Seattle Quarterback Controversy: 7 QB Options for Seahawks This Offseason

Josh SteinContributor IIIFebruary 3, 2012

Seattle Quarterback Controversy: 7 QB Options for Seahawks This Offseason

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    The most important position in football, and maybe even sports, is the quarterback. He touches the ball every play and is the main reason a team wins a Super Bowl, as seen by the last decade of champions.

    The last 10 to hoist the Lombardi are: Tom Brady (3), Ben Roethlisberger (2), one for each Manning, Aaron Rodgers, Drew Brees, and, the one exception, Brad Johnson.

    When you look at this elite list of champions, the names Tarvaris Jackson and Charlie Whitehurst don't seem to fit in. The Seahawks have neglected finding their next quarterback for too long, but this offseason could be the time where they get a player who gives them the boost needed for them to win their first championship.

7. Pick Up Kyle Orton

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    Is Kyle Orton really the answer to the Seahawks QB dilemma? Does he really have what it takes to lead them to the promised land?

    The answer to those questions is that it may seem unlikely, but with the right coaching and surrounding cast, he could make a huge turnaround. Sometimes, all a player needs is a fresh start with no pressure of losing his job to a former college phenom.

    Orton has potential if he is put in the right situation, and Pete Carroll could be the one to set him straight and possibly make him a high-caliber QB.

6. Trade for Peyton Manning

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    There are many suitors in the quest for Mr. Manning, and the Seahawks should make the effort and join that list.

    Trading for/signing Manning is aquiring an already proven champion, which is an uncommon sight when looking down the Seattle roster. Peyton still has a few more years left, and one more championship could be coming his way if he can join a simple offense with good, young receivers.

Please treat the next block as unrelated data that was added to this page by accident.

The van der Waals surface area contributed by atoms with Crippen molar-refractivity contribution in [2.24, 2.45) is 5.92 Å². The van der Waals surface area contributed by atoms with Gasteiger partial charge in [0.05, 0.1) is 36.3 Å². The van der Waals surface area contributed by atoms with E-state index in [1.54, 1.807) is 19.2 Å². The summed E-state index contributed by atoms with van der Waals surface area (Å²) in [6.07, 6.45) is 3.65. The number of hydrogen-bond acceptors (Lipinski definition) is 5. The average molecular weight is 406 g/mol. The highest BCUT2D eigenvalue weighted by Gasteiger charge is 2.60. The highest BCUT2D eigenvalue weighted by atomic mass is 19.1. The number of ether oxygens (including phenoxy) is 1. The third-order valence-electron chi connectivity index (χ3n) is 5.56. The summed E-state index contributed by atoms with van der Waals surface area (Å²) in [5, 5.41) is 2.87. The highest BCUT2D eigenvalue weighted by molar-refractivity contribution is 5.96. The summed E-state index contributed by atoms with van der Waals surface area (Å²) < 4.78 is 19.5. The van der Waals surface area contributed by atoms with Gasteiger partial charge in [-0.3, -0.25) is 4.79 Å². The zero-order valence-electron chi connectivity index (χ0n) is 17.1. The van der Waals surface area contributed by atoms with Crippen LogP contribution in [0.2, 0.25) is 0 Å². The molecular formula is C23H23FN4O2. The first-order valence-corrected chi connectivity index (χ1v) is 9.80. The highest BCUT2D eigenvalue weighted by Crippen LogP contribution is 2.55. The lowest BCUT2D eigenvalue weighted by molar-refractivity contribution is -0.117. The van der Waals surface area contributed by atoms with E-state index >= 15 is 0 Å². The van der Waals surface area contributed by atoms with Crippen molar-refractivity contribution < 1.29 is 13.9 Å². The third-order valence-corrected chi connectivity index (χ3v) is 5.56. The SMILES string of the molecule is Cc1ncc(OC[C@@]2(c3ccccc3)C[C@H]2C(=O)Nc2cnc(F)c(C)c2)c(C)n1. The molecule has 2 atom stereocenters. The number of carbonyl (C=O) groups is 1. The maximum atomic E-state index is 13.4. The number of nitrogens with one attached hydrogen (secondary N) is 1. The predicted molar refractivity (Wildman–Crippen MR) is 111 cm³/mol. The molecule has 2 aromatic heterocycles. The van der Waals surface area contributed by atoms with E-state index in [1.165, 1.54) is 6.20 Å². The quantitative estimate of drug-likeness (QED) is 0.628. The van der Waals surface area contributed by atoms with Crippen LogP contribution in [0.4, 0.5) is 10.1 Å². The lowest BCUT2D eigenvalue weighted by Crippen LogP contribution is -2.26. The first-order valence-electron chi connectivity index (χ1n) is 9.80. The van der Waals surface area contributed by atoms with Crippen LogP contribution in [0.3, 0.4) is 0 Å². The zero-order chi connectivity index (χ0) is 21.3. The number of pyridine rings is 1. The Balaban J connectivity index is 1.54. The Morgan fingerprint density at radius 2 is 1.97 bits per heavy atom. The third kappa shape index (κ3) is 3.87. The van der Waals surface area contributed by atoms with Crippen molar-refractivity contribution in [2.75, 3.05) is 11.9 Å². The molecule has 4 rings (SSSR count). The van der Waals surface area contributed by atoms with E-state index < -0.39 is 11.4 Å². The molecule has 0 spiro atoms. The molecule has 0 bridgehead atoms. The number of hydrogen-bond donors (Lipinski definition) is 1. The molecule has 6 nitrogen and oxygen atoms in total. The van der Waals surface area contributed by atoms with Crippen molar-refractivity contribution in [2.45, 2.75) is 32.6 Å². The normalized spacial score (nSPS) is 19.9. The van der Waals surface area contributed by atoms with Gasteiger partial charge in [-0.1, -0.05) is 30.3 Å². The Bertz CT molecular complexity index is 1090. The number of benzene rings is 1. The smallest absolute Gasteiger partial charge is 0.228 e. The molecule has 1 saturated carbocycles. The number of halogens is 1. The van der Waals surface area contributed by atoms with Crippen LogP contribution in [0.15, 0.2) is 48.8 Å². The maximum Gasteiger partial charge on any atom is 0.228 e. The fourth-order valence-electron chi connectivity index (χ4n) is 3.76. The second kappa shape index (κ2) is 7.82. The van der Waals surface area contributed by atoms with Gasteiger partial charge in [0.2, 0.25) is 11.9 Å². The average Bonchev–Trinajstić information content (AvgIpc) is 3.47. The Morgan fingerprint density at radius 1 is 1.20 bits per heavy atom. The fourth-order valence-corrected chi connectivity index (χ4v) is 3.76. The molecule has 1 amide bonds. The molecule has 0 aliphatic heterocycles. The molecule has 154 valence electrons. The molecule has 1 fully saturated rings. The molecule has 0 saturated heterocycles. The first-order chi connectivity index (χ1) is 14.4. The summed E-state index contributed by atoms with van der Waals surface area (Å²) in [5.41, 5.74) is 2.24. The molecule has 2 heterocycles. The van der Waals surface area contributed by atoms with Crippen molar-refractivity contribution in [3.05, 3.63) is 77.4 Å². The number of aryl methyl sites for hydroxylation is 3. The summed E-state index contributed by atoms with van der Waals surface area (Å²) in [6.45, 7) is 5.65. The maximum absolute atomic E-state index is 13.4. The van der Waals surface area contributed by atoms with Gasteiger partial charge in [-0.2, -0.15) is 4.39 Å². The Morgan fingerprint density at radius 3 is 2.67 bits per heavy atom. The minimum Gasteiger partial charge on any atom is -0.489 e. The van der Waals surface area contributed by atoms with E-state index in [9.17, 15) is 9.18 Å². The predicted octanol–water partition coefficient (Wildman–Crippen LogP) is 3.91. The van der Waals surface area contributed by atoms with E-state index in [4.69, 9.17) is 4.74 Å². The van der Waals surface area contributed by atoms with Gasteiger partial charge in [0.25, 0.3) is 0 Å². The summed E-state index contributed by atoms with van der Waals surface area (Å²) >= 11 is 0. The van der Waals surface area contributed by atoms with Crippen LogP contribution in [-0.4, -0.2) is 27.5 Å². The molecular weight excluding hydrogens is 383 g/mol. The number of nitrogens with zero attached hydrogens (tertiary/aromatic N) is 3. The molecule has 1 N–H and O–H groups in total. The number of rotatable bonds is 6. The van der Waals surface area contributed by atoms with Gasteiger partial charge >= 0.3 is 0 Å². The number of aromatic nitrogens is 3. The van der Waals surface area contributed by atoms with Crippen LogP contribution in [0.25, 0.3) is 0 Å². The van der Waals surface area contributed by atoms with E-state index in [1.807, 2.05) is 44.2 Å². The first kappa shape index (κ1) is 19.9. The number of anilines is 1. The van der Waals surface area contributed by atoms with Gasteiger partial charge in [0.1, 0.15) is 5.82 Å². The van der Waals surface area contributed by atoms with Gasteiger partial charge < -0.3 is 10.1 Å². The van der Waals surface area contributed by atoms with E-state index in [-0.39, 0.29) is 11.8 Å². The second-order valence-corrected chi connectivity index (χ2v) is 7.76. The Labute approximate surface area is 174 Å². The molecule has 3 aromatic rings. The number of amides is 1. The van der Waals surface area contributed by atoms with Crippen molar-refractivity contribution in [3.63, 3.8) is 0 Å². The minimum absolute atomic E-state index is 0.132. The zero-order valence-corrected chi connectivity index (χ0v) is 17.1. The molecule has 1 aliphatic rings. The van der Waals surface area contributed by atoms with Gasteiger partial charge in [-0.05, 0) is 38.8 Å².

And although the Seahawks aren't the best, Manning has never had a defense as good as the Seahawks, nor has he ever had a running game with the explosiveness that Marshawn Lynch brings to the table.

    The four-time MVP would match the Seahawks team excellently, and he could also mentor the young talent that Seattle could bring in.

5. Pick Up Matt Flynn

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    Flynn has one big game under his belt, in which Flynn threw for 480 yards and six touchdowns, while filling in for Aaron Rodgers in Week 17. He is one of the few candidates for that position, and he had a superb game playing for Rodgers.

    Flynn has one extra factor that makes him a possibility in Seattle: a link to general manager John Schneider, who was in Green Bay when Flynn was drafted.

    After winning at LSU, he was a late-round draft pick who outplayed second-rounder Brian Brohm to earn a spot on the Green Bay roster. He has had a great opportunity to sit and learn behind Rodgers, much as Rodgers had that opportunity behind Brett Favre, and that worked out very well.

    Flynn may not be the most experienced choice to take the reins of this team, but he has the most potential of any option in the league right now.

4. Trade Up to Get Griffin or Luck

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    In the draft this year, after Matt Barkley and Landry Jones opted to stay for their senior year, two players were clearly the top quarterback prospects: Andrew Luck and Robert Griffin III.